Divorce Records

What exactly are they?

A divorce record is a collection of documents, materials, and accounts of actions taken in a divorce proceeding. The court maintains them from when the plaintiff files the case to when the court issues a decree. Upon issuing the divorce decree, these records are public information, and any individual may access them from the record custodian. However, a court order or statute may restrict access to information considered sensitive, confidential, or injurious to the privacy of the divorcees.

What information is in divorce records?

The contents of a divorce record differ with the divorce. Nevertheless, you can expect to see the following information in a divorce record:

  • Name of the divorcees
  • Name of the representing attorneys
  • The settlement agreement (subject to redaction)
  • Grounds for the divorce
  • Transcript of the court hearing (if applicable)
  • Affidavits
  • Motions
  • Orders
  • Records of deposition
  • Final adjudication

Note that the list of documents in a divorce record and the information they contain is not exhaustive. Courts are very meticulous about maintaining documentation of divorce proceedings. You can rest assured that you will find any piece of information or document that was created during a divorce in the divorce record unless the court order or statute seals the court record.

How can I find divorce records?

To inspect the documents in a divorce record, visit the court where the litigants filed the case. There, you must locate the office of the clerk of courts and submit a formal request to inspect and copy the contents of a divorce record. Of course, you will need to provide the necessary details to help the record custodian retrieve the divorce record. These include the names of the divorcees and the dates of filing and adjudication. The case number or docket number is also useful information. Likewise, depending on the filing system, providing the name of the presiding judge or attorney can also help hasten the retrieval of the divorce record you seek. Bear in mind that searching and copying divorce records are subject to fees unless the record custodian waives such fees. If you seek certified copies of the divorce record, additional fees apply.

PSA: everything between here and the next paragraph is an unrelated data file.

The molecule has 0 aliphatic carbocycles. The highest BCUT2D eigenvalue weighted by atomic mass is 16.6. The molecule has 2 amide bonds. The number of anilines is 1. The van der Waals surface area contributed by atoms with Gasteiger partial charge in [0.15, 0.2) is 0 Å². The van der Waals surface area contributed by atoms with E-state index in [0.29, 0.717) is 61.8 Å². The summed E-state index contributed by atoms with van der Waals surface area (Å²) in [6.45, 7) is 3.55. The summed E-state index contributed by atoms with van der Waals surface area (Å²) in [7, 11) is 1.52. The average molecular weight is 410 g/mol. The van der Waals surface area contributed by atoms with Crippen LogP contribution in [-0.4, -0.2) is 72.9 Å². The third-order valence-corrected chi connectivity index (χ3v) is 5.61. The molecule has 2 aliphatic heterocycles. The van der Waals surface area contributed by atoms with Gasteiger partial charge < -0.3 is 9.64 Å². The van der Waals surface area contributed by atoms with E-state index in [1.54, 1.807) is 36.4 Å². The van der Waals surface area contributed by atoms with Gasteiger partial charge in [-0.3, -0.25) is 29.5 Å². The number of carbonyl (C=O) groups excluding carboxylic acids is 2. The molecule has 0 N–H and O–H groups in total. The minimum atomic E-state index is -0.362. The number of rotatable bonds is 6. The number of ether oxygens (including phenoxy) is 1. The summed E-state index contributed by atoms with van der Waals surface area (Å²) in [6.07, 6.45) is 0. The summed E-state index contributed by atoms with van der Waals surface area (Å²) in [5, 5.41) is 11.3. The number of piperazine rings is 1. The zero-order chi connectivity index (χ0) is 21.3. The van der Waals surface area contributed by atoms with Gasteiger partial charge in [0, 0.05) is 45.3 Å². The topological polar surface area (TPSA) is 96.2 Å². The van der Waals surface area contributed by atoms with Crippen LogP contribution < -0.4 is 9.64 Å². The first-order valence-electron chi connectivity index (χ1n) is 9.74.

Finding divorce records in person can be arduous, especially if you are not near the county where the divorcees filed the case. The other alternative to in-person requests is searching the online database of the court – if the court maintains one. You will need to use one or more case information as search parameters to query the database. Online databases are convenient and flexible to use, but the immediate availability of a record is not guaranteed. The lag is often due to the technology used at the courthouse, the backlog of court records to be uploaded, and available staff to scan and upload the physical copies of the divorce records. Thus, you should allow for a few days for recent filings or documents to become available. 

Meanwhile, the Vital Statistics Divisions of state Departments of Health provide divorce certificates to eligible individuals. These include the individuals named on the record, their immediate family, and their legal designees. The fees and process for obtaining divorce certificates also vary with the state. You can use the CDC directory to find the location and contact information of Vital Statistics Divisions in the United States.